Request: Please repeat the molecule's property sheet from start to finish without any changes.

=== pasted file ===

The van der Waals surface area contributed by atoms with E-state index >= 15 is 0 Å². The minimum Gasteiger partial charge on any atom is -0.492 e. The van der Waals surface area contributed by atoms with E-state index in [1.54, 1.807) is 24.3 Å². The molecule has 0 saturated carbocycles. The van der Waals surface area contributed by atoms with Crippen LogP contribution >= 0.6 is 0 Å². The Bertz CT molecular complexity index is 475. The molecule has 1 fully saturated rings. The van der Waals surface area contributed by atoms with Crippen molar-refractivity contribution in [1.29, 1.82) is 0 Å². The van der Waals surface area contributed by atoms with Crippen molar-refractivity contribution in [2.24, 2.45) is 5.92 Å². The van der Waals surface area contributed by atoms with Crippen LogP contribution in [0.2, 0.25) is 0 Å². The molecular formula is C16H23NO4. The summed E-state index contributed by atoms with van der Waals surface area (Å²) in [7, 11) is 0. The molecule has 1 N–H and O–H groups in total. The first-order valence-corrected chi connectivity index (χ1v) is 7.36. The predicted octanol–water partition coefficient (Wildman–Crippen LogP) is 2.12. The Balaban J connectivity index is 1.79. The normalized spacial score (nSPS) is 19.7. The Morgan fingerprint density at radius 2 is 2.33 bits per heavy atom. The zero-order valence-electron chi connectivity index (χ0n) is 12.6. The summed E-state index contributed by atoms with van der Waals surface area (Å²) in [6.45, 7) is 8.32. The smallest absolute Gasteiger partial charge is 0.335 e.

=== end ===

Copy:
The van der Waals surface area contributed by atoms with E-state index >= 15 is 0 Å². The minimum Gasteiger partial charge on any atom is -0.492 e. The van der Waals surface area contributed by atoms with E-state index in [1.54, 1.807) is 24.3 Å². The molecule has 0 saturated carbocycles. The van der Waals surface area contributed by atoms with Crippen LogP contribution >= 0.6 is 0 Å². The Bertz CT molecular complexity index is 475. The molecule has 1 fully saturated rings. The van der Waals surface area contributed by atoms with Crippen molar-refractivity contribution in [1.29, 1.82) is 0 Å². The van der Waals surface area contributed by atoms with Crippen molar-refractivity contribution in [2.24, 2.45) is 5.92 Å². The van der Waals surface area contributed by atoms with Crippen LogP contribution in [0.2, 0.25) is 0 Å². The molecular formula is C16H23NO4. The summed E-state index contributed by atoms with van der Waals surface area (Å²) in [7, 11) is 0. The molecule has 1 N–H and O–H groups in total. The first-order valence-corrected chi connectivity index (χ1v) is 7.36. The predicted octanol–water partition coefficient (Wildman–Crippen LogP) is 2.12. The Balaban J connectivity index is 1.79. The normalized spacial score (nSPS) is 19.7. The Morgan fingerprint density at radius 2 is 2.33 bits per heavy atom. The zero-order valence-electron chi connectivity index (χ0n) is 12.6. The summed E-state index contributed by atoms with van der Waals surface area (Å²) in [6.45, 7) is 8.32. The smallest absolute Gasteiger partial charge is 0.335 e.